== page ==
Amazon’s recent decision to establish headquarters in several new locations has been met with both fervent contention and eagerness. Over the past year, Amazon has received 238 proposals from cities across the country. The prospect of 50,000 new jobs and the inevitable economic transformation and growth that this sort of influx of employment and investment would yield seemed like a golden ticket for economic prosperity. Amazon finally revealed the locations of its new headquarters: New York City (specifically Long Island City) and Northern Virginia (specifically Crystal City in Arlington). The promise of economic growth and prosperity that most politicians have become so enamored with is unfortunately a nightmare for the already disenfranchised and poor people living in these areas who will be experiencing increasing wealth disparity and gentrification due to the new headquarters.
Both cities initially did not publicly disclose if they had included tax breaks and infrastructure investments in their bid, but it has now been revealed that New York City and northern Virginia will be providing around $3 billion and $1billion dollars respectively in tax cuts and incentives. These tax breaks allow Amazon to avoid contributing to investments relating to infrastructure and programs — such as public education — that benefit the residents of these areas.
At the same time, the job creation that Amazon says justifies these tax breaks won’t be going to current residents or those suffering from unemployment. Most new jobs will be high-skilled, high-paying jobs that will recruit already qualified, employable and wealthy people from and outside of northern Virginia and New York City. In addition, the influx of high-paying jobs will increase the wealth gap in these areas, while also making affordable housing virtually obsolete. Rent and property values are predicted to increase dramatically. In northern Virginia, for instance, there is set to be the creation of around 25,000 new jobs. However, these jobs are highly skilled with an average salary of $150,000. This influx of high-income residents will make the cost of living in these areas impossibly high for those already trying to make ends meet, thus pushing them out of the areas and saturating these areas with wealthy, educated, predominantly white people.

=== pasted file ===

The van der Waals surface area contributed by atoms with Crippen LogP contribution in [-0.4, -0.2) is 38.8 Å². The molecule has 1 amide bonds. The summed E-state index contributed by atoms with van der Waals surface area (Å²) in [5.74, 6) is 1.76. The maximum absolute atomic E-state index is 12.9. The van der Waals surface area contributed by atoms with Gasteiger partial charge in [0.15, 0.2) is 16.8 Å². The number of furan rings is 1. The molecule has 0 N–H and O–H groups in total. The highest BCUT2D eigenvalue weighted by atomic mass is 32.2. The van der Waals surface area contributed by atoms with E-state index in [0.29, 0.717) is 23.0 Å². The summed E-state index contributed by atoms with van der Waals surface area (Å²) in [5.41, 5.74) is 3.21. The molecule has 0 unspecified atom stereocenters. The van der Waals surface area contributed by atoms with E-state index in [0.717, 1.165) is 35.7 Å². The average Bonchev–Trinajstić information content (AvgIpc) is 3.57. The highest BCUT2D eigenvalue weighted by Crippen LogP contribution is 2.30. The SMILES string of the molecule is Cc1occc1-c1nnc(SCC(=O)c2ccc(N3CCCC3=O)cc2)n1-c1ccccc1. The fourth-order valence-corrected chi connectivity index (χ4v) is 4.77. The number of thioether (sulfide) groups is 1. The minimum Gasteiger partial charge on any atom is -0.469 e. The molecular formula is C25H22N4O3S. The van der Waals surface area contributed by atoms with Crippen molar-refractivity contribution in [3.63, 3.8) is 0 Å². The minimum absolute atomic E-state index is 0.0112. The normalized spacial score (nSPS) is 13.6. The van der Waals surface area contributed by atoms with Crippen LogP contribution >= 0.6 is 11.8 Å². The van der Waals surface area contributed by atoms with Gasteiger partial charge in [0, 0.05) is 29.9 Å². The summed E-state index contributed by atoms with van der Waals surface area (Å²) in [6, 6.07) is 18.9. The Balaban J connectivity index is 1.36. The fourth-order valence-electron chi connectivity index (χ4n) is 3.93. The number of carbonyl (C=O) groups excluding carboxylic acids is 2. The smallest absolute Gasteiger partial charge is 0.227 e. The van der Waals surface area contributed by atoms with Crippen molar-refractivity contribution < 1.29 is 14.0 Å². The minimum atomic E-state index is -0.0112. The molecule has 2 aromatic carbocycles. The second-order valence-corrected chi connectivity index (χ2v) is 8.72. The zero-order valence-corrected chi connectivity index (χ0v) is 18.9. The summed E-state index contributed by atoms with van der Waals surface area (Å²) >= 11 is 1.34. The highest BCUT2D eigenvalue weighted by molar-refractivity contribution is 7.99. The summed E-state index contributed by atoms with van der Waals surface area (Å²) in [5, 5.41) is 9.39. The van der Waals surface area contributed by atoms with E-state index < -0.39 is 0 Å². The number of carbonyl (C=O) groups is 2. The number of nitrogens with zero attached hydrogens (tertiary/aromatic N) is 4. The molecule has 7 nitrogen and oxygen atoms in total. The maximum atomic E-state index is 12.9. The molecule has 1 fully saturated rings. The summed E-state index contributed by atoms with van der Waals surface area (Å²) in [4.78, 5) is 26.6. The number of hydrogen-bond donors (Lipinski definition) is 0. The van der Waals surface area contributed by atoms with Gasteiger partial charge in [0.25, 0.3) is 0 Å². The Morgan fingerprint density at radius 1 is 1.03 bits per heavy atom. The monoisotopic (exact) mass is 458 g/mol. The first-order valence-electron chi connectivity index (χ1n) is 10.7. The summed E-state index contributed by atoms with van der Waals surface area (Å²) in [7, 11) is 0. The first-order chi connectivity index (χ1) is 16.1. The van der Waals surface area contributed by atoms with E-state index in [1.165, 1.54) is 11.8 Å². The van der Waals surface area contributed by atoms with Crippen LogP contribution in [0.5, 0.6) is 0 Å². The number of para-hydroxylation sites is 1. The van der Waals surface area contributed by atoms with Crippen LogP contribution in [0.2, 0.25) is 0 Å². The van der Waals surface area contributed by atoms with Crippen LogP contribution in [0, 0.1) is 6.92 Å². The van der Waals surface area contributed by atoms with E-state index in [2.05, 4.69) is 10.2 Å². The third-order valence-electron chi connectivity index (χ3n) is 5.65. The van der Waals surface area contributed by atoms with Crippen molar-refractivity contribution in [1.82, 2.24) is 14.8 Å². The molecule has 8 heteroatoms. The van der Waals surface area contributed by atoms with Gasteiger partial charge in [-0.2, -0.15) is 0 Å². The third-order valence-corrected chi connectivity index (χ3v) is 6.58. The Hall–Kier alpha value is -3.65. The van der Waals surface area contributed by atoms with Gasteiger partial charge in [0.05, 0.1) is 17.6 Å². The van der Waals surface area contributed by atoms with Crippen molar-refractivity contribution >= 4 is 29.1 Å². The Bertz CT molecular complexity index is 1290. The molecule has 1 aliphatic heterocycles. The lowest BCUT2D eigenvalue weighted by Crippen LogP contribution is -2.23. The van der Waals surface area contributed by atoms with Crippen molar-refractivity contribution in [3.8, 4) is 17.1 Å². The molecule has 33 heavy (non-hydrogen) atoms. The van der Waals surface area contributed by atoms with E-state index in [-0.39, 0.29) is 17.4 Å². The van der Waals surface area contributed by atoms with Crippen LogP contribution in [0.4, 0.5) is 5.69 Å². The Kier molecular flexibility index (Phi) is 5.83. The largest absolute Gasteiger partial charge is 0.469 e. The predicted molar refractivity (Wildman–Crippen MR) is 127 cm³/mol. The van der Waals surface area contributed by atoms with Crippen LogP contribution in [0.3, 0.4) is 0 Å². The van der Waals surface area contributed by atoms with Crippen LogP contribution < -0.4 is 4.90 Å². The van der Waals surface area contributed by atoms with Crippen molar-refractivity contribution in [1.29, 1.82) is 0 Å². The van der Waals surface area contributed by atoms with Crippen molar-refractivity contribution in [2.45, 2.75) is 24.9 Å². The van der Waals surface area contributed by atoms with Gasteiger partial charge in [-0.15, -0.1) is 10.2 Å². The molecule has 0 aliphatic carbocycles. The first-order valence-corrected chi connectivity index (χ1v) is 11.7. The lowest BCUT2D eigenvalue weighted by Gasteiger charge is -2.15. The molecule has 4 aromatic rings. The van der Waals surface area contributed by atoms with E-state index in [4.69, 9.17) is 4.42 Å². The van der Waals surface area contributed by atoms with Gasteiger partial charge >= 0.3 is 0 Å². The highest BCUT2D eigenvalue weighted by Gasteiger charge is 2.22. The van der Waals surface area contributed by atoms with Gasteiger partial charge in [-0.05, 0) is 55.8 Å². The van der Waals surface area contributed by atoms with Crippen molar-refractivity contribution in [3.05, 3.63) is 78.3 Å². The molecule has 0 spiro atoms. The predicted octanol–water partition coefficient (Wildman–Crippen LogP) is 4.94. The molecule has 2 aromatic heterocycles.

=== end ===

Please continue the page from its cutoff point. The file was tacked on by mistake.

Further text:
Although Amazon is still receiving giant tax incentives from their new headquarters, they did not exclusively select these new locations because of their quantifiable benefits. Amazon chose to locate itself in the two greatest centers of power in the U.S. The northern Virginia headquarters is in close proximity to the political capital of the world. In addition, CEO Jeff Bezos already owns a home in Washington D.C. and owns the Washington Post. The New York City headquarters is located in the financial capital of the country, and arguably the world.
Many of the states that were rejected by the company are now thinking about both what they could have done differently and what took them out of the running. These states, however, should not be too critical of themselves after Amazon’s announcement, as some suggest that the nationwide search was hollow and a giant ruse from the beginning.
I would expect nothing less than such a strategic move from a company that is deftly infiltrating every facet of American life. By placing itself in such consequential locales, Amazon is ensuring its ability to exert its influence in legislation and policy and financial dominance to the point of monopolization, as well as being able to control their narrative and image in mass media. The prospect of any one company –– and for that matter, any one person –– having such an inconspicuous stronghold on essentially every facet of power in American society will lead to an inevitable dominance and exploitation of the most vulnerable in society. Amazon has been using seemingly legal –– if morally reprehensible –– means to assert domination through exploitation up to this point without much pushback from those with the power to change those laws. So, by the time those in power realize the grave consequences of Amazon’s dominance, it will be too late to stop it.